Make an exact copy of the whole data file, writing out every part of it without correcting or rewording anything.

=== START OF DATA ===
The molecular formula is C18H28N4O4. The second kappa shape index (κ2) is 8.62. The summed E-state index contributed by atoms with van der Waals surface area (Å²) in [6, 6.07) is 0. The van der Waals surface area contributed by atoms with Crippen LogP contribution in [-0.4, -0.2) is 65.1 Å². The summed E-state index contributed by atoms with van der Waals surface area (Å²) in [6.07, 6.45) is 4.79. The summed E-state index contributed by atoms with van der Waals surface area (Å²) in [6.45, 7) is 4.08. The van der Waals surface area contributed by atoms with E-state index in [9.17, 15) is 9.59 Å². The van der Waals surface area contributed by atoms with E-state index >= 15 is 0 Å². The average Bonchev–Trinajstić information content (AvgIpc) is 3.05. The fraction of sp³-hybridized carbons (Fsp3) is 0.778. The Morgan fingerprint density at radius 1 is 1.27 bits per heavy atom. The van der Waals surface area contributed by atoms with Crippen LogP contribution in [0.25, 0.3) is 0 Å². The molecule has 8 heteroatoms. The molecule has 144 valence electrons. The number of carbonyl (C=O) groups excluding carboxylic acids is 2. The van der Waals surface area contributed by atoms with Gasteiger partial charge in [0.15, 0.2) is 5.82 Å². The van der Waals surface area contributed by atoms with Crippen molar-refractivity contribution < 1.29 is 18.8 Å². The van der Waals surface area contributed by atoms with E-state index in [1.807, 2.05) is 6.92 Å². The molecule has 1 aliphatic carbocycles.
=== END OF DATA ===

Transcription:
The molecular formula is C18H28N4O4. The second kappa shape index (κ2) is 8.62. The summed E-state index contributed by atoms with van der Waals surface area (Å²) in [6, 6.07) is 0. The van der Waals surface area contributed by atoms with Crippen LogP contribution in [-0.4, -0.2) is 65.1 Å². The summed E-state index contributed by atoms with van der Waals surface area (Å²) in [6.07, 6.45) is 4.79. The summed E-state index contributed by atoms with van der Waals surface area (Å²) in [6.45, 7) is 4.08. The van der Waals surface area contributed by atoms with E-state index in [9.17, 15) is 9.59 Å². The van der Waals surface area contributed by atoms with E-state index >= 15 is 0 Å². The average Bonchev–Trinajstić information content (AvgIpc) is 3.05. The fraction of sp³-hybridized carbons (Fsp3) is 0.778. The Morgan fingerprint density at radius 1 is 1.27 bits per heavy atom. The van der Waals surface area contributed by atoms with Crippen LogP contribution in [0.25, 0.3) is 0 Å². The molecule has 8 heteroatoms. The molecule has 144 valence electrons. The number of carbonyl (C=O) groups excluding carboxylic acids is 2. The van der Waals surface area contributed by atoms with Gasteiger partial charge in [0.15, 0.2) is 5.82 Å². The van der Waals surface area contributed by atoms with Crippen molar-refractivity contribution < 1.29 is 18.8 Å². The van der Waals surface area contributed by atoms with E-state index in [1.807, 2.05) is 6.92 Å². The molecule has 1 aliphatic carbocycles.